I remember my first day in sociology class, when the professor asked us about community. What did community mean to us? Who was in our community? How did we define community!
How were our lives connected to community?
Before school, my community was my parents, my little brother, my best friend two doors down, and my cousins and extended family.
Elementary school, it extended to my neighbourhood. I learned about the world from traveling and experiences with my parents.
And in High School, my community became bigger. It became my city, it became the world, it became wider and larger, scarier and more frightening but also in a sense, enlightening. We traveled as a class to New York, to Chicago.
Then I found myself sitting in a sociology class learning about what community really meant. What it was really about. And since then, my world has expanded. Largely in thanks to the expansion of technology that was a large part of my experiences growing up.
I consider myself lucky because I am one of the unique people who will have lived in a time when there were no home computers, and no cell phones and also todays world of go-pros, tablets, many phone and computer choices and constantly developing technology. I remember the dial-up tone when the computer had to connect through the phone line (and I can still mimic it). My first website visit was on our box computer in the family room to a barbie website (my brother visited the GI Joe site).
Many people claim that technology has only served to isolate us as a group. I argue the opposite, I think it serves to connect us, to allow us to explore new experiences and opportunities.
I moved from one corner of my country to the other in early 2012.
Other than Manfriend, I knew nobody when I arrived. And this is where I began to realize the benefits technology has on our society, and especially in my own life.
It connects us with the communities we already have.
I skype, facetime, phone, text, and email those I love. I send pictures instantly. I experience something and instead of saying “I really wish you were here to see this” I can let them in on a little piece of my life. I get to blog about it. The internet allows me to share with my family and friends how much I really do love the city I live in. I experiment with photography, both on my phone and DSLR and I am love the endless ways I have to share those photos with others. Instagram, dropbox, facebook, twitter.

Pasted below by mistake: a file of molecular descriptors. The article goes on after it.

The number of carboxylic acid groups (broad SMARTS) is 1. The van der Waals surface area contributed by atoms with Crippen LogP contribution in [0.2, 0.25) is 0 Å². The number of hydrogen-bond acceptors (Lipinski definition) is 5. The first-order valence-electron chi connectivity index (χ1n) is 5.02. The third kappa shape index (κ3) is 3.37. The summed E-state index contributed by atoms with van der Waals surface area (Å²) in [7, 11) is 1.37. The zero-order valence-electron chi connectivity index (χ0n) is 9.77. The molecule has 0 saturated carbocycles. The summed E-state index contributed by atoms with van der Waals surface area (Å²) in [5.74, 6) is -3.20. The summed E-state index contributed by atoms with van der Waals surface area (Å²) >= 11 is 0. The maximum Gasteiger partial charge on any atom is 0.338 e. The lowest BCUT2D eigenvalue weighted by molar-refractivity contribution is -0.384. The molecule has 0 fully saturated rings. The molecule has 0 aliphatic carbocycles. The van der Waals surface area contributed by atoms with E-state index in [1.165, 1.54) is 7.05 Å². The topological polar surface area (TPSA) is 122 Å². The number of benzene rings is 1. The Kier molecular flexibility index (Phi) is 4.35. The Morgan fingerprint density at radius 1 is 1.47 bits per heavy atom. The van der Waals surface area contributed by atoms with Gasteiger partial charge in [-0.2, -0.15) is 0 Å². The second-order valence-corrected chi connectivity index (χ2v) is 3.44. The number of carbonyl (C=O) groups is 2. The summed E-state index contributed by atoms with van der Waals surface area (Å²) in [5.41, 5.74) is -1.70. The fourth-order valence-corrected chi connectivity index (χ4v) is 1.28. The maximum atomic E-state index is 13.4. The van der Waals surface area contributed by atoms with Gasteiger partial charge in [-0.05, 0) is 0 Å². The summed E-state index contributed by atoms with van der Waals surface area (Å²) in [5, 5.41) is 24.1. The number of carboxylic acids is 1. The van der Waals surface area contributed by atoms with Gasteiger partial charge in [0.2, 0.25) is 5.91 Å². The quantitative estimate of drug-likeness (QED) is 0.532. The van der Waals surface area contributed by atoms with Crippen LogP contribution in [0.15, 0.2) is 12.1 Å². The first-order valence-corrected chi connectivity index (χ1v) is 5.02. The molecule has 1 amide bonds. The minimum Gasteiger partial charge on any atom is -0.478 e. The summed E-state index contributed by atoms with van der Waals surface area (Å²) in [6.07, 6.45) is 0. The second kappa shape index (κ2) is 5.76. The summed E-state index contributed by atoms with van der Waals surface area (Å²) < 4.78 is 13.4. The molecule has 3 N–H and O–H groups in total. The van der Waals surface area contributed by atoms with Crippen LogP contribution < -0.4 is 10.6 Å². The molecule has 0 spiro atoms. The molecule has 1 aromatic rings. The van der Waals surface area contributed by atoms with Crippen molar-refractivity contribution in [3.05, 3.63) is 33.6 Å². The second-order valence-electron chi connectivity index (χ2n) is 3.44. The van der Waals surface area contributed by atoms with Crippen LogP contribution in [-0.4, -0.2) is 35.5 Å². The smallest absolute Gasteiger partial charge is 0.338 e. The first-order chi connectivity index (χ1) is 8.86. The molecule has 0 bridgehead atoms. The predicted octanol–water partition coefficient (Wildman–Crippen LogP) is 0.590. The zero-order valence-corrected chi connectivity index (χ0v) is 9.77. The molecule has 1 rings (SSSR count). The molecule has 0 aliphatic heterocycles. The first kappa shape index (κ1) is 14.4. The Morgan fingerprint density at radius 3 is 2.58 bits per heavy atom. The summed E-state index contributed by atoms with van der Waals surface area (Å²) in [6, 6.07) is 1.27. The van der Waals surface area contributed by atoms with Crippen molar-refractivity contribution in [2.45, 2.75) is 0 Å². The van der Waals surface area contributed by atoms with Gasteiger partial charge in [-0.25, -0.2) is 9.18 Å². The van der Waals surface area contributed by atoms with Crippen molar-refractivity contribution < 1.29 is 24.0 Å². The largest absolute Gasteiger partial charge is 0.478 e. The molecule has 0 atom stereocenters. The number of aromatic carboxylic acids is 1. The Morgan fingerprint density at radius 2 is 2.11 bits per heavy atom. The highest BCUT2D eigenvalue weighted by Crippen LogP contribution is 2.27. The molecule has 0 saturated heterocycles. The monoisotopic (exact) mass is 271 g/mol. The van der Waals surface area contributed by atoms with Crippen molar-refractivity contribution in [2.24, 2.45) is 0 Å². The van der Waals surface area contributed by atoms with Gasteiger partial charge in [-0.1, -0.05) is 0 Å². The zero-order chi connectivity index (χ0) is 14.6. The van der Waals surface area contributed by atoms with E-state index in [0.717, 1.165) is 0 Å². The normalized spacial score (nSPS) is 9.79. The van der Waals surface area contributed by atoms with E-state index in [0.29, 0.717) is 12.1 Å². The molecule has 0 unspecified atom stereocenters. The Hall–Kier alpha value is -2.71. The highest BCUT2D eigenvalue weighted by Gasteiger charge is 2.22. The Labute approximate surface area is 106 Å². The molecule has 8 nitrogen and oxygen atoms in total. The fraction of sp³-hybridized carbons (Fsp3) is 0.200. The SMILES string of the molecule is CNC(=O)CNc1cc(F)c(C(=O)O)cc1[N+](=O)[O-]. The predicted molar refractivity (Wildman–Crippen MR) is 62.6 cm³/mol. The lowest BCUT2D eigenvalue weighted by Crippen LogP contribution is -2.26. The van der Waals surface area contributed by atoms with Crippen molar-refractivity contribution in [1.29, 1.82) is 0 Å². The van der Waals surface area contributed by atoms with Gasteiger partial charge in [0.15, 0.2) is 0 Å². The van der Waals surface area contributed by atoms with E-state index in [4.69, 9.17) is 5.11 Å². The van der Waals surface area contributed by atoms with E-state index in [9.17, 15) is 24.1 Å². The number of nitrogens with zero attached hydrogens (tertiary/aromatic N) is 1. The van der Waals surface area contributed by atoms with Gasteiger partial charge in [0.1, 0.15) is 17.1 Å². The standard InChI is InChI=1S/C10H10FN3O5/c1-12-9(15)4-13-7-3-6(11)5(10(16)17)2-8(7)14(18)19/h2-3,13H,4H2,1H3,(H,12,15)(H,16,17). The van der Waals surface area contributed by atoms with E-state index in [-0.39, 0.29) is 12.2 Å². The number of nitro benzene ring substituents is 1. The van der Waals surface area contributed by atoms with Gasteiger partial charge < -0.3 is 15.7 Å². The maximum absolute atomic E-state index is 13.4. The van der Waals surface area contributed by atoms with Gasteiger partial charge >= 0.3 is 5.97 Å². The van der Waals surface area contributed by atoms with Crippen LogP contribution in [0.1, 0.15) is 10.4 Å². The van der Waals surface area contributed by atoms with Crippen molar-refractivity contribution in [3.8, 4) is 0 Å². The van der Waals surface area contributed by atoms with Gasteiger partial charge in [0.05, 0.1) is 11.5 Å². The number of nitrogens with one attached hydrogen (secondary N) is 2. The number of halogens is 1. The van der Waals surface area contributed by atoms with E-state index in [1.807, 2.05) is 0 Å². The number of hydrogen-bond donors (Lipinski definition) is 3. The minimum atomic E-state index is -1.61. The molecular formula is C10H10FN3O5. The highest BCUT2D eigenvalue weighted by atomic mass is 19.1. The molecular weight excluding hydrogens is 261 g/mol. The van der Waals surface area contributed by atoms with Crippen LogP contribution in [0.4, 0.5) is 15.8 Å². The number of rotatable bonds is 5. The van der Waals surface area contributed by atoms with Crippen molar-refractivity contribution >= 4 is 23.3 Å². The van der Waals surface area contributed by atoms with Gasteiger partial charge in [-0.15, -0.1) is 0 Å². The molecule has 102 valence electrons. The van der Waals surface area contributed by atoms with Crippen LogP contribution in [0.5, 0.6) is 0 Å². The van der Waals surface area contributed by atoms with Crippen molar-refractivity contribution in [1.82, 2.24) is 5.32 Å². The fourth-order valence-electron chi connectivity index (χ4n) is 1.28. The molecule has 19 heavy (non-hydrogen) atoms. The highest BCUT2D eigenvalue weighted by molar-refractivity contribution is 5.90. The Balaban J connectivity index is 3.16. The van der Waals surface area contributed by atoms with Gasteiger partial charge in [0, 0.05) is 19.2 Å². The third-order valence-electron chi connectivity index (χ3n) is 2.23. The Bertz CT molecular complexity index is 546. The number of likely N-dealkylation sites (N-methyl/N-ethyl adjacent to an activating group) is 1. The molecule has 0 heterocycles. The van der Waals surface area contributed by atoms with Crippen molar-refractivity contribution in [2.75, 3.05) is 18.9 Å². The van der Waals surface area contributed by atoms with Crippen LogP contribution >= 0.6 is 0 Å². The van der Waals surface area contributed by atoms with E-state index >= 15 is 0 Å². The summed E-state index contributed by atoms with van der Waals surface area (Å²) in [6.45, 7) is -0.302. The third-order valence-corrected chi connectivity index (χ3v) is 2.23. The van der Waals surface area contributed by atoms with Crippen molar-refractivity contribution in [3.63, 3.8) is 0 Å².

It lets me instantly receive photos of my brothers performances in New York, Toronto and LA. It lets him share his once in a lifetime experiences with me.
Manfriends nephews know who I am because we get to Skype. They see me. They connect with me. They know me.
It helps us build new communities.
My life now is so different from my life a year ago. I’ve connected with bloggers around the world and people I am excited to be able to call my friends. People I look forward to running into in my own city or traveling to meet at some point in the future. I’m proud to be associated with groups as an ambassador. I have found people with similar mindsets about life and love and healthy living and as I learn from them, they learn from me.
I truly believe technology kept me from being more homesick and lonely by letting me keep in touch with my old community while I worked to build a new one.
I often think of the benefits of experiences like this. The high school teenager who loves anime but nobody in his class shares the passion — he can find a community online. I played the Sims3 for ages, and I met tons of other people who shared my passion for the game.
And sure, technology can also allow people with bad plans and negative ideas to come together — but it also allows our law enforcement, EMS and firefighters to help us faster and for them to connect with their communities. I think its great that my local police service has twitter and can easily inform us.
It gives us options.
My friend’s son has autism, and his tablet allows him to communicate with her in ways he couldn’t before. It allows his therapist to work with him and break down language barriers.
When a broke college student (soon to be me again) can’t figure out what to make for dinner, or what to get people for christmas, the internet is filled with these amazing, cheap and free ideas. My beef stew I made today with a recipe I found online! And I learned to play guitar off of youtube. For free.
When Manfriend (ever the private fellow) wants to share his pictures with family and friends he can make a private, password protected blog to do so.
And YOUTUBE! Whether or not I’m trying to win a bet on the proper way to say “Undoubtedly” or watch a video of a cat to cheer me up (or even post my own video for you or my family to watch), how can you not be amazed at the video posting and editing technology that exists.
When I want to book a flight, or find a massage therapist, or a physiotherapist, all I have to do is check online reviews.
I can make or find a new playlist, or workout, or running route.
My grandma can see my photos because my Mom can show her on the tablet (it has a bigger screen that allows her to see them).
Youtube, Instagram, Phones, Tablets, Computers, GPS devices, Go-pros. It all affects our lives and the way we do business.
The best part about technology? If you really want to disconnect, it all has an off button. How connected you are is entirely up to you.
What’s your favourite piece of technology? Do you like being connected? Do you use similar tools as I do? Sound off below.